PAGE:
This being February, Canadians have once again been treated to the annual paean to the Avro Arrow. It is a memorial that leaves a question: Why has the Avro Jetliner never received the same attention?

A CBC web report had some Canadians in “mourning” this week over the demise of the Avro Arrow fifty years ago.[i] The Toronto Star had an A.V. Roe company worker who worked on the Arrow in the 1950s “gazing in adoration” at a replica of the experimental but highly advanced fighter aircraft now on display at the new Canadian Air and Space Museum.[ii]

The Ottawa Citizen carried an interesting and informative survey of Canadian aviation history which characterized the Avro Arrow episode as a “tragedy.”[iii] The Avro Jetliner made it into the story, but its demise is recorded only as a “disappointment.” Both planes represented advances in aviation that were unmatched at the time, both showed the extraordinary acumen of Canadian industry, and both were cancelled by government order and destroyed.

The Avro Arrow story is well known. A Canadian designed fighter aircraft, the Avro Arrow was tested and refined over a number of years, at great and growing expense. It could fly at almost twice the speed of sound, at very high altitudes and in all weather, and was highly maneuverable – ideal for intercepting Soviet bombers in Canada’s north.

On February 20, 1959 it was abruptly cancelled and all of the test planes destroyed and cut into pieces. Thousands of workers were laid off. Costs had been escalating and it was clear that it would be far too expensive to put into production if it had to rely on Canadian orders alone. The United States, the most likely customer, was not about to buy a centre piece of its military arsenal, an advanced fighter aircraft, from Canada and thus, the argument in Washington went, make its national security vulnerable to imports.

The story of the Avro Jetliner follows the same basic plotline.[iv]

The Avro Jetliner was not the first civilian passenger jet to fly; the British Comet beat it by two weeks in 1949. But it was the Avro Jetliner that set the standard. Designed to carry up to 40 passengers, it took its first flight on August 10, 1949. It continued to be tested and refined and by 1950 it had reached a speed of 500 miles per hour and an altitude of more than 39,000 feet.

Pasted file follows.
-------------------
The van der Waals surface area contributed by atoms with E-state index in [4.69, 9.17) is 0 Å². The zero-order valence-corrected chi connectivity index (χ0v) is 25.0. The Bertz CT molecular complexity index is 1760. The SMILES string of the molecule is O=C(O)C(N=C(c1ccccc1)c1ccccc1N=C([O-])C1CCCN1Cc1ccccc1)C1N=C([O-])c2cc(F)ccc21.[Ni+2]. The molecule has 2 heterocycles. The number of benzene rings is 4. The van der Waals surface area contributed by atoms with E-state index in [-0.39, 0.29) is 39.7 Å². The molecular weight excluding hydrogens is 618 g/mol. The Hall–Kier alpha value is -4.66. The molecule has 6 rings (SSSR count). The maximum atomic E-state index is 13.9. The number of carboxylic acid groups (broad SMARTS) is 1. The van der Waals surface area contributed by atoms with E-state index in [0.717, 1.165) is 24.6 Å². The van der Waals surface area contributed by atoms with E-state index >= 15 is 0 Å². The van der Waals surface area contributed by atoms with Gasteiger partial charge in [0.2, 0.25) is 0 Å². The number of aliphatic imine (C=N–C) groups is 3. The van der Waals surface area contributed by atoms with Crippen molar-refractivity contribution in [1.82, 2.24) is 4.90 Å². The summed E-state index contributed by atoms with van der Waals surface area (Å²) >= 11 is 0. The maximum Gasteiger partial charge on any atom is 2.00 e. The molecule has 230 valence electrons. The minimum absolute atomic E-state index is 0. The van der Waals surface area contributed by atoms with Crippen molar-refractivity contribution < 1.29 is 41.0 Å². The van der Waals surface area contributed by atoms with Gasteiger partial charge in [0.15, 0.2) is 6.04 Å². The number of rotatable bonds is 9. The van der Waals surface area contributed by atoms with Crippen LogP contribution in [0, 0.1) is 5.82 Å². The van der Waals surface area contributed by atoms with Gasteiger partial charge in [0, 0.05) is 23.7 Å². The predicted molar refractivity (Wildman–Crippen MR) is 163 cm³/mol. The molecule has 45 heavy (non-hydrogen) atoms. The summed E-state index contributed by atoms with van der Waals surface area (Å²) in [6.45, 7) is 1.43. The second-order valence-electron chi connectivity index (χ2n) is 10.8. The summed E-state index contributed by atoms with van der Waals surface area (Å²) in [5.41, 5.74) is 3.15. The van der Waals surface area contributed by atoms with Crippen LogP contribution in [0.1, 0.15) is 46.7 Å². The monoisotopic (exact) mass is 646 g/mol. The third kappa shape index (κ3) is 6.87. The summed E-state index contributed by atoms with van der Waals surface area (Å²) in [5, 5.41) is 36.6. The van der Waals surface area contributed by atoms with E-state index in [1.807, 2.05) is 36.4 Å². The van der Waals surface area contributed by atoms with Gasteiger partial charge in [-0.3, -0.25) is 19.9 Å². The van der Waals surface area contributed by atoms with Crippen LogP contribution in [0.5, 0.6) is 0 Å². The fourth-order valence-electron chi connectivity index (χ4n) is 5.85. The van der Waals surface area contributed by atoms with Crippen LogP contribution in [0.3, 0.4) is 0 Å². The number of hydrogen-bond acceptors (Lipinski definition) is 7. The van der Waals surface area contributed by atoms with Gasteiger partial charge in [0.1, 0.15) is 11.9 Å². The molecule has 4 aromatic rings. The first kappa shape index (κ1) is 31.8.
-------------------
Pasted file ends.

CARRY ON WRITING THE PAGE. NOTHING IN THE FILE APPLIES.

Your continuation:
The single Jetliner flew for seven years – used in various roles, including as a VIP transport and an aerial photo platform, it carried the world’s first jet airmail from Toronto to New York. It caught the attention of Howard Hughes who wanted to start a US production line under license and deliver the plane to his TWA airline.

On December 10, 1956 the Jetliner was abruptly cancelled and cut into pieces, with only the cockpit left intact.

Like the Arrow, the Jetliner involves a complicated story behind the simple facts. It was in particular a victim of the Korean War, during which all Canadian aircraft production facilities were pressed into service turning out aircraft for the war effort. The same pressure is also what prevented Howard Hughes from putting it into production in the US. In Canada the government decided to focus on producing the CF100 fighter aircraft.

A question endures. Why does December 10, 1956 not enjoy the same infamy as February 20, 1959?

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[i] Emily Chung, “Remembering the death of the Avro Arrow,” 20 February 2009.

[ii] Jason Miller, “Avro Arrow to spread wings in new museum,” 21 February 2009.

[iii] Peter Pigott, “How 100 years of flight transformed a nation,” 23 February 2009.

[iv] Websites the tell the story include:

Avroland –

Arrow Recovery Canada –

Wikipedia --


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